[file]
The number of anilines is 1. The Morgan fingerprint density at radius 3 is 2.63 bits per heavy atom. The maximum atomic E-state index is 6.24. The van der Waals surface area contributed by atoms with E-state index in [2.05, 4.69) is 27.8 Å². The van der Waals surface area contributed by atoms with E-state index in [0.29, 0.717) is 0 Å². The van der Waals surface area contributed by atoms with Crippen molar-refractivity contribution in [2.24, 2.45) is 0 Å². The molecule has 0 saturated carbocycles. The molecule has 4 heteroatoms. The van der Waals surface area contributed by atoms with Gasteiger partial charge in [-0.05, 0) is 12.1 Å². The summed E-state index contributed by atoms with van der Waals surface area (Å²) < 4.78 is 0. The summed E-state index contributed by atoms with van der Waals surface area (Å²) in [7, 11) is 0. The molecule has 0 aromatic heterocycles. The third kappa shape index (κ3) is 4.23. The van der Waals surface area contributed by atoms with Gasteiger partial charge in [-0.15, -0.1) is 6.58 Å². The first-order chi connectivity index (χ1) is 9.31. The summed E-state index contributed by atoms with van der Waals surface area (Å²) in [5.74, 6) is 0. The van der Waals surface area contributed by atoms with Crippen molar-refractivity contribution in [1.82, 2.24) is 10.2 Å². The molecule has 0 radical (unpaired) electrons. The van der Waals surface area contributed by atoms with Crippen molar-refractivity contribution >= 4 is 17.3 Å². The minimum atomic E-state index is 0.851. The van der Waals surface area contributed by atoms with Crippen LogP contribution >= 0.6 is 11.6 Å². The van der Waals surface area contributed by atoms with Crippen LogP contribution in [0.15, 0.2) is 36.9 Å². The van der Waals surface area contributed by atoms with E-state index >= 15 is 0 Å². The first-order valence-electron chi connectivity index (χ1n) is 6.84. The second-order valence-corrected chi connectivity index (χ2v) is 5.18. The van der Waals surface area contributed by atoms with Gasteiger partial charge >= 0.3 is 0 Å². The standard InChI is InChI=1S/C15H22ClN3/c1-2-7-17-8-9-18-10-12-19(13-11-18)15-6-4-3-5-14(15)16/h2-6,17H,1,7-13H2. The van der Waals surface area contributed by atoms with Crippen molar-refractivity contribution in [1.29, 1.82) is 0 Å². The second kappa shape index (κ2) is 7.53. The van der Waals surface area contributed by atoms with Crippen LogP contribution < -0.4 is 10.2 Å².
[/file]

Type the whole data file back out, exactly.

The number of anilines is 1. The Morgan fingerprint density at radius 3 is 2.63 bits per heavy atom. The maximum atomic E-state index is 6.24. The van der Waals surface area contributed by atoms with E-state index in [2.05, 4.69) is 27.8 Å². The van der Waals surface area contributed by atoms with E-state index in [0.29, 0.717) is 0 Å². The van der Waals surface area contributed by atoms with Crippen molar-refractivity contribution in [2.24, 2.45) is 0 Å². The molecule has 0 saturated carbocycles. The molecule has 4 heteroatoms. The van der Waals surface area contributed by atoms with Gasteiger partial charge in [-0.05, 0) is 12.1 Å². The summed E-state index contributed by atoms with van der Waals surface area (Å²) < 4.78 is 0. The summed E-state index contributed by atoms with van der Waals surface area (Å²) in [7, 11) is 0. The molecule has 0 aromatic heterocycles. The third kappa shape index (κ3) is 4.23. The van der Waals surface area contributed by atoms with Gasteiger partial charge in [-0.15, -0.1) is 6.58 Å². The first-order chi connectivity index (χ1) is 9.31. The summed E-state index contributed by atoms with van der Waals surface area (Å²) in [5.74, 6) is 0. The van der Waals surface area contributed by atoms with Crippen molar-refractivity contribution in [1.82, 2.24) is 10.2 Å². The molecule has 0 radical (unpaired) electrons. The van der Waals surface area contributed by atoms with Crippen molar-refractivity contribution >= 4 is 17.3 Å². The minimum atomic E-state index is 0.851. The van der Waals surface area contributed by atoms with Crippen LogP contribution >= 0.6 is 11.6 Å². The van der Waals surface area contributed by atoms with Crippen LogP contribution in [0.15, 0.2) is 36.9 Å². The van der Waals surface area contributed by atoms with E-state index >= 15 is 0 Å². The first-order valence-electron chi connectivity index (χ1n) is 6.84. The second-order valence-corrected chi connectivity index (χ2v) is 5.18. The van der Waals surface area contributed by atoms with Gasteiger partial charge >= 0.3 is 0 Å². The standard InChI is InChI=1S/C15H22ClN3/c1-2-7-17-8-9-18-10-12-19(13-11-18)15-6-4-3-5-14(15)16/h2-6,17H,1,7-13H2. The van der Waals surface area contributed by atoms with Crippen molar-refractivity contribution in [1.29, 1.82) is 0 Å². The second kappa shape index (κ2) is 7.53. The van der Waals surface area contributed by atoms with Crippen LogP contribution < -0.4 is 10.2 Å².